Orlando Uses Continuous Deflection Separators to Stop Pollution in Area Lakes

Nov. 1, 2000

The City of Orlando, FL, is very sensitive to pollution of any kind, but unsightly trash is especially disliked. The city is diligent in its continuous battle to keep the area clean, but until recently it has been almost impossible to keep trash and sediment out of area lakes. Two years ago, the city tested continuous deflection separation (CDS), a technology invented in 1992 by two Australians, Paul Blanche and Steve Compton. Orlando liked the results so well, it has already installed another unit and plans to install two more.

“The first time I saw a CDS unit, I thought it might help us solve some specific problems,” recalls Rick Howard, P.E., an engineer with City of Orlando. “We’ve tried different kinds of PCDs [pollution control devices] over the years, mainly chainlink fences at outfalls, but nothing worked well.

“We’ve always had a problem keeping our PCDs in place because they plug up, then the energy of the water blows out the fence panels and dumps all the debris into the receiving water. Before we installed the CDS unit, a lot of floatables got through our fences and into our lakes. I don’t think any floatables get by now. There’s no doubt about it, it works.

“The first installation in Orlando was in a 36-foot line, just upstream from an outfall,” Howard continues. “The unit captures 100% of the floating debris and a lot of other material, including suspended solids. We haven’t tried to measure the quantities because it is obvious that the unit is doing its job, but we clean the unit every five or six weeks with a vac truck and remove an amazing amount of trash and sediment. It’s certainly a lot easier to clean than the old fence traps, and it’s completely out of sight.”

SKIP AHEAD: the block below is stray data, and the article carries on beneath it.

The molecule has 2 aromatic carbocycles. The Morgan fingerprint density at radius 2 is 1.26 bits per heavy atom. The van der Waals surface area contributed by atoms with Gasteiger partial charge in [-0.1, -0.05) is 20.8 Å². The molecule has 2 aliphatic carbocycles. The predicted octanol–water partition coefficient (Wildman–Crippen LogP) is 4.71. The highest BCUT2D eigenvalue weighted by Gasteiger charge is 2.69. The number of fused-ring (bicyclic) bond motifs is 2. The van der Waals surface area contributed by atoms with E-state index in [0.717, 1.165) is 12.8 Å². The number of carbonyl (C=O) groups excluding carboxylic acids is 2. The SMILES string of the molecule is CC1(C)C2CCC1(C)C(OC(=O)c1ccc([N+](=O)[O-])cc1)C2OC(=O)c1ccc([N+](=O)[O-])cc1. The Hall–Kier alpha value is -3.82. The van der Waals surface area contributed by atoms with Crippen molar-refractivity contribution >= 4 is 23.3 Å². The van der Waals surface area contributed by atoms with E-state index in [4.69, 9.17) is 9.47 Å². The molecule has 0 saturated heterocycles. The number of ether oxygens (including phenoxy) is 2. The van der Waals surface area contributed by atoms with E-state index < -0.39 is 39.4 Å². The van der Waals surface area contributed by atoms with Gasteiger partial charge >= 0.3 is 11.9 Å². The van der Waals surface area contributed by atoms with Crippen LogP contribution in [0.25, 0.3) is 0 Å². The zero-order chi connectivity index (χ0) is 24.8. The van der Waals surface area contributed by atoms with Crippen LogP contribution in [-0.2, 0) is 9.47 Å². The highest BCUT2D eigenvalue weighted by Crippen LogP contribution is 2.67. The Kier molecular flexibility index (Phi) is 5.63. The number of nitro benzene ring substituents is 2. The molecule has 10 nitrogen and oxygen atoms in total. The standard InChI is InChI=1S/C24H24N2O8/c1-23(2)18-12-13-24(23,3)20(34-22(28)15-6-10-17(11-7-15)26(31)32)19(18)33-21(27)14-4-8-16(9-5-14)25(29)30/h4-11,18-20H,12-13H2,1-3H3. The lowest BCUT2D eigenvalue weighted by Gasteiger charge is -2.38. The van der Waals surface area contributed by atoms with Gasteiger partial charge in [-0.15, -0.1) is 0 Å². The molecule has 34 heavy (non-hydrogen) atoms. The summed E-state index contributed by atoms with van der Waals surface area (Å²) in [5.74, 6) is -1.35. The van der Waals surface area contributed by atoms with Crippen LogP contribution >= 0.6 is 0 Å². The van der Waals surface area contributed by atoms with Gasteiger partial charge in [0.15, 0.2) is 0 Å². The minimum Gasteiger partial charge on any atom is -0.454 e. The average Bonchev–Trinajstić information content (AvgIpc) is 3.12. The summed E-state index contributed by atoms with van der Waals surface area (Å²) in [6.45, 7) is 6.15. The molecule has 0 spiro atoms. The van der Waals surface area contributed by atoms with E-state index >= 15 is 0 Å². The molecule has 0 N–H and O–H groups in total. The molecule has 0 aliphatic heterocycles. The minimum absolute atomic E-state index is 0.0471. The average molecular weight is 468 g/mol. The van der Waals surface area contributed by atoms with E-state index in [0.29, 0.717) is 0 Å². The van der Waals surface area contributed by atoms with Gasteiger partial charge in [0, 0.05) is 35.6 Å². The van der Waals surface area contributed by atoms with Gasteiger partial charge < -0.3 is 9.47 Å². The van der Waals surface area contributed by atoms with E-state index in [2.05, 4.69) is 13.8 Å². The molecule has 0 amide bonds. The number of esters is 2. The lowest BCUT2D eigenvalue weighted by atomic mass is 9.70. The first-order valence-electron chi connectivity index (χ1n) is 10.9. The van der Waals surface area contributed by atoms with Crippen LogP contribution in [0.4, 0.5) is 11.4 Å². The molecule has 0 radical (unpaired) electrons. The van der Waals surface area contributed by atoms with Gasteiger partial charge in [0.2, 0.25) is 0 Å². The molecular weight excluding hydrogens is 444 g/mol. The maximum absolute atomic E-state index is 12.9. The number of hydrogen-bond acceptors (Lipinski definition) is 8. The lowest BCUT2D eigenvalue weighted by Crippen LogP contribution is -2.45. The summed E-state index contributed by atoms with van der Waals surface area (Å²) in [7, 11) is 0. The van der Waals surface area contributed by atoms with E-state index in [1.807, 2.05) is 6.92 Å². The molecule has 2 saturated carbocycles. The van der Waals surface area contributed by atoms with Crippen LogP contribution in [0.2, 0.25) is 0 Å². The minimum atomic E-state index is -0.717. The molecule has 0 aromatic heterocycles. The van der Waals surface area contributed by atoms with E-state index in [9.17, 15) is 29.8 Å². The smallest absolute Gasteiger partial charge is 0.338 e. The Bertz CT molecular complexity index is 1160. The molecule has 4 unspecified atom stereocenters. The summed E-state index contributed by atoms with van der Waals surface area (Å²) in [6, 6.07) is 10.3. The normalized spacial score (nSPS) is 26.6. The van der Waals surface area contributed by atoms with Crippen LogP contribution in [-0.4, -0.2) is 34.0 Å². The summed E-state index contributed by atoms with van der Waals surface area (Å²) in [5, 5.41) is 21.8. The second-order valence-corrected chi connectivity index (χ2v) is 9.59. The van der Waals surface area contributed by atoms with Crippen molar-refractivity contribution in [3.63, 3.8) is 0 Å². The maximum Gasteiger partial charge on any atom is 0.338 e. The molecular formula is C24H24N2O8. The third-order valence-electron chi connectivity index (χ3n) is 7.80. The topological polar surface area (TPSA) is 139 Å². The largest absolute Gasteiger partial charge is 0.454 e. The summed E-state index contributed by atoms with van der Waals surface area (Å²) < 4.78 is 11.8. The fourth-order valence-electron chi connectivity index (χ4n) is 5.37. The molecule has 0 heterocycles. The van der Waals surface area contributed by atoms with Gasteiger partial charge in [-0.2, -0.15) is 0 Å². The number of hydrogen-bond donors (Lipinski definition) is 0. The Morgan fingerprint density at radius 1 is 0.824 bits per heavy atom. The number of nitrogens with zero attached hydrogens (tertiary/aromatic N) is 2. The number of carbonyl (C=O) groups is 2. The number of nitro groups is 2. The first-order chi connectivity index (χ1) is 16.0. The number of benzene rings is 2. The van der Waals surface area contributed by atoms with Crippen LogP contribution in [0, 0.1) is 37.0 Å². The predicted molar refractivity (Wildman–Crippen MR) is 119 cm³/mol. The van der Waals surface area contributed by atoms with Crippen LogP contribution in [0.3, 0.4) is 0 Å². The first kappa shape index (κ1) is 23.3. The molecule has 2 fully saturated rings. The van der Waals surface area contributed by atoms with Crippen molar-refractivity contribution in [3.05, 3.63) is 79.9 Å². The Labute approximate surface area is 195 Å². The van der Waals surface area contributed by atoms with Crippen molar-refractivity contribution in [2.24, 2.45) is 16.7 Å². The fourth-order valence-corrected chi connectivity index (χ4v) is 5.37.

Continuous Deflection Separation Devices 

Continuous deflection separators are cylindrical devices constructed in any size necessary to treat stormwater from catchments as small as a single parking lot (1 cfs), or as large as an entire drainage basin (300 cfs). CDS technology uses the hydraulic energy of stormwater runoff entering the unit to gather and trap pollutants.

As water is diverted from a drainage pipe into the unit, it begins a circular motion that allows the water to pass through a perforated screen while forcing the pollutants to swirl toward the center of the cylinder. As the movement of the pollutants slows, most tend to settle into a central sump where they are no longer affected by the moving water above them. Floatable pollutants simply continue to swirl around the center of the cylinder until flow through the unit stops, or until the floatables are removed, but they cannot escape or be flushed back into the stormwater drain.